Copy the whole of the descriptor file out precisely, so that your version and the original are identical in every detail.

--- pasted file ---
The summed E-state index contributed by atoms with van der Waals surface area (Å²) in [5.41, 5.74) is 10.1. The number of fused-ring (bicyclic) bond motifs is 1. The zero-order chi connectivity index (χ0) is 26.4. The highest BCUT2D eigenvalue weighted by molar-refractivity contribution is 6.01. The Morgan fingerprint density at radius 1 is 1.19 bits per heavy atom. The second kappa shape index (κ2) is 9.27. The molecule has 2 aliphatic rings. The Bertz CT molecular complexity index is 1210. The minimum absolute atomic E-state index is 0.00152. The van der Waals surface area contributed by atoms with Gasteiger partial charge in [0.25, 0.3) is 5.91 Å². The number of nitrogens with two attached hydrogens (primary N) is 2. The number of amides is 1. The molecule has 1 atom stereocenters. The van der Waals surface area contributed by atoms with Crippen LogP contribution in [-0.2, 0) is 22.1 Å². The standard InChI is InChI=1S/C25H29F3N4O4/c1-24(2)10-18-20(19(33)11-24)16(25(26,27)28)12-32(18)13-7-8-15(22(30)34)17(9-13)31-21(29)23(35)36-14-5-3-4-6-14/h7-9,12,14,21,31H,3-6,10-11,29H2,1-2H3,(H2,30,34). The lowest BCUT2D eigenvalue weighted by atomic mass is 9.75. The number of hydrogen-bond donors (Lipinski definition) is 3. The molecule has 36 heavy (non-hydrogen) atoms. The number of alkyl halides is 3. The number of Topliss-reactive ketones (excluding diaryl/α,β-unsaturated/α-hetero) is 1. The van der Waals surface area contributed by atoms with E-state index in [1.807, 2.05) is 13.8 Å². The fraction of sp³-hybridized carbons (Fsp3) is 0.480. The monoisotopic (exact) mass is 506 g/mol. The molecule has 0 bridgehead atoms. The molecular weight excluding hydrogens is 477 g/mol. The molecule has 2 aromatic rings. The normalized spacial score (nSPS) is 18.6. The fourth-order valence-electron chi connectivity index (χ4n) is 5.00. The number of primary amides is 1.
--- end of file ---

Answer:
The summed E-state index contributed by atoms with van der Waals surface area (Å²) in [5.41, 5.74) is 10.1. The number of fused-ring (bicyclic) bond motifs is 1. The zero-order chi connectivity index (χ0) is 26.4. The highest BCUT2D eigenvalue weighted by molar-refractivity contribution is 6.01. The Morgan fingerprint density at radius 1 is 1.19 bits per heavy atom. The second kappa shape index (κ2) is 9.27. The molecule has 2 aliphatic rings. The Bertz CT molecular complexity index is 1210. The minimum absolute atomic E-state index is 0.00152. The van der Waals surface area contributed by atoms with Gasteiger partial charge in [0.25, 0.3) is 5.91 Å². The number of nitrogens with two attached hydrogens (primary N) is 2. The number of amides is 1. The molecule has 1 atom stereocenters. The van der Waals surface area contributed by atoms with Crippen LogP contribution in [-0.2, 0) is 22.1 Å². The standard InChI is InChI=1S/C25H29F3N4O4/c1-24(2)10-18-20(19(33)11-24)16(25(26,27)28)12-32(18)13-7-8-15(22(30)34)17(9-13)31-21(29)23(35)36-14-5-3-4-6-14/h7-9,12,14,21,31H,3-6,10-11,29H2,1-2H3,(H2,30,34). The lowest BCUT2D eigenvalue weighted by atomic mass is 9.75. The number of hydrogen-bond donors (Lipinski definition) is 3. The molecule has 36 heavy (non-hydrogen) atoms. The number of alkyl halides is 3. The number of Topliss-reactive ketones (excluding diaryl/α,β-unsaturated/α-hetero) is 1. The van der Waals surface area contributed by atoms with E-state index in [1.807, 2.05) is 13.8 Å². The fraction of sp³-hybridized carbons (Fsp3) is 0.480. The monoisotopic (exact) mass is 506 g/mol. The molecule has 0 bridgehead atoms. The molecular weight excluding hydrogens is 477 g/mol. The molecule has 2 aromatic rings. The normalized spacial score (nSPS) is 18.6. The fourth-order valence-electron chi connectivity index (χ4n) is 5.00. The number of primary amides is 1.